Dennis recalled as she rationalized her mentor and role model leaving. Dennis considered leaving in light of this change, but Bibbs convinced her to stay on to lead the women’s program.
Being a head coach has its own challenges. Being a young coach adds to those challenges. Being a young, female coach? Well, that’s a whole new beast. In her early coaching years, this reality hit Dennis mercilessly during the recruiting process.
“One of the things I found out as a young coach was that women gravitated to men. I didn’t understand that until a girl I was recruiting out of New York told me straight up, ‘Karen I’ve never been coached by a woman,’” Dennis said.
“That’s when it became personal for me. I’m losing athletes because of my gender. I didn’t know if I wanted to be a coach, but at that point, I realized that was what Dr. Jackson was trying to get me to see. She was trying to groom me because she knew women needed to see people that looked like them. That’s when I said to myself, ‘I’m all in now!’”
Dennis’ tenure with her alma mater spanned 14 years, four as an assistant coach and 10 as the head women’s track and field coach. Once her daughter graduated high school, she saw an opportunity to expand her coaching prowess and moved west to head the University of Nevada Las Vegas women’s program. It would be another decade there before she would become a Buckeye.
This has, by far, been my best coaching opportunity.
These are the words Dennis uses to describe her time thus far at Ohio State. Following a successful, decade-long stint with UNLV, she made her way back to the Midwest in 2002. She was an assistant coach of men’s and women’s programs before being promoted to women’s head coach in 2006 when the programs were split. Prior to Dennis taking the reigns over the women’s program, it had never won a conference championship. Conversely, Dennis had never been at a school where she didn’t win a league title.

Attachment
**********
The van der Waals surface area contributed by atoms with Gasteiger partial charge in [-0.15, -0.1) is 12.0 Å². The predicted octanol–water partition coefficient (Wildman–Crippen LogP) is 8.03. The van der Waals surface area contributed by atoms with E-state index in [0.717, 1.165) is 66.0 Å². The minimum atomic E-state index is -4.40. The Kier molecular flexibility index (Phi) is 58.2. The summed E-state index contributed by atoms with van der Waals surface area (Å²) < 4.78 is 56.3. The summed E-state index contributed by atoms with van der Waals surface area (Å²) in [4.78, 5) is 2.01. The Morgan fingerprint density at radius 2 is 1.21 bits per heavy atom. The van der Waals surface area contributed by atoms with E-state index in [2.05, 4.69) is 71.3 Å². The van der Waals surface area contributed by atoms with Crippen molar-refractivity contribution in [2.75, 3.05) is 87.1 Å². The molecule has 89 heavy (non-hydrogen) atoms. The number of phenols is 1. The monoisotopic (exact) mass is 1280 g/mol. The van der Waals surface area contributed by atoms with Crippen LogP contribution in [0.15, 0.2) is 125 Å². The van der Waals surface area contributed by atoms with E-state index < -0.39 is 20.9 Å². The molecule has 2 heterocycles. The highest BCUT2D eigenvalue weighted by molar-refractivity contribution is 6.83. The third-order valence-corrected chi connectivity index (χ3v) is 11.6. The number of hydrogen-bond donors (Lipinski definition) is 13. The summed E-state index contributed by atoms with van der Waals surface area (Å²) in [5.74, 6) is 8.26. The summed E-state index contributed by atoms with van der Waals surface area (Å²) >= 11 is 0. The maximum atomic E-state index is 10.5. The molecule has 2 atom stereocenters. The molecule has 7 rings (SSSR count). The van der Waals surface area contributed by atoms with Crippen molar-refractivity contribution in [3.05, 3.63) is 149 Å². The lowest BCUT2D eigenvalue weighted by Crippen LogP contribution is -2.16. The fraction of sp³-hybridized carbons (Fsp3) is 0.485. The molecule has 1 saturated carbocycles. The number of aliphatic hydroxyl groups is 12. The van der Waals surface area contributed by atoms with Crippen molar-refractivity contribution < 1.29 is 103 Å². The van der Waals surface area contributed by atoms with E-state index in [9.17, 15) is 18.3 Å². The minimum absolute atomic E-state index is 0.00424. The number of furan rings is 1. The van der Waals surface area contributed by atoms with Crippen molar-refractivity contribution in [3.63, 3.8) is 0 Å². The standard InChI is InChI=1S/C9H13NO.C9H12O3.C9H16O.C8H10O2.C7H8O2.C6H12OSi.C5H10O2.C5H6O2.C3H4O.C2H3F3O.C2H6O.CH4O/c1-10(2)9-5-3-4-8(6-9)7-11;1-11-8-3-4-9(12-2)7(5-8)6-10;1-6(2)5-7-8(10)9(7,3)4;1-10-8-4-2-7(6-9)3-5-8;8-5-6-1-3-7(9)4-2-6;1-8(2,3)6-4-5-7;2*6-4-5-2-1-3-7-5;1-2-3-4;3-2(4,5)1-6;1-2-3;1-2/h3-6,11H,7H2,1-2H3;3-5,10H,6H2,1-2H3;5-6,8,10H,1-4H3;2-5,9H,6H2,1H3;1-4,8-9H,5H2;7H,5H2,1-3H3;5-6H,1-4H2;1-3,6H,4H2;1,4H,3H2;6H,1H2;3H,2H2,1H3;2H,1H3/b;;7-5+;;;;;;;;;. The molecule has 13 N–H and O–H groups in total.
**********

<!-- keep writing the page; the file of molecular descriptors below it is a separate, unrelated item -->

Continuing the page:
“I knew it would be an uphill battle, but when I’m in the fight, I’m all in. At that point, our new staff would start off recruiting a few cornerstone athletes and beg them to come, beg them to trust us. We made a promise that if they came we would win a Big Ten championship and build from there,” Dennis said. “I told my administrator I planned on winning in five years. As promised, we won our first Big Ten Championship in my fifth year.”
That was in 2011 when the women’s track & field team won the Big Ten indoor championship. Throughout her tenure, Dennis and her staff have established the Buckeye track and field and cross country programs as some of the premier teams among the Power 5 conferences. In her 12 years, Dennis’ program has produced:
56 Big Ten event titles
29 First Team All-America awards
8 Coach of the Year awards
6 Big Ten team titles
3 NCAA individual champions
2 Big Ten Freshmen of the Year
As for her personal accolades, they are numerous and continue to roll in. At the end of the 2017-18 seasons, she became the first woman in Big Ten history to guide a men’s team to an indoor and outdoor conference title sweep. Dennis also is the first female to earn the Big Ten Coach of the Year honors for a men’s program in both the indoor and outdoor seasons. In December, she was inducted into the U.S. Track & Field and Cross Country Coaches Association (USTFCCCA) Coaches Hall of Fame.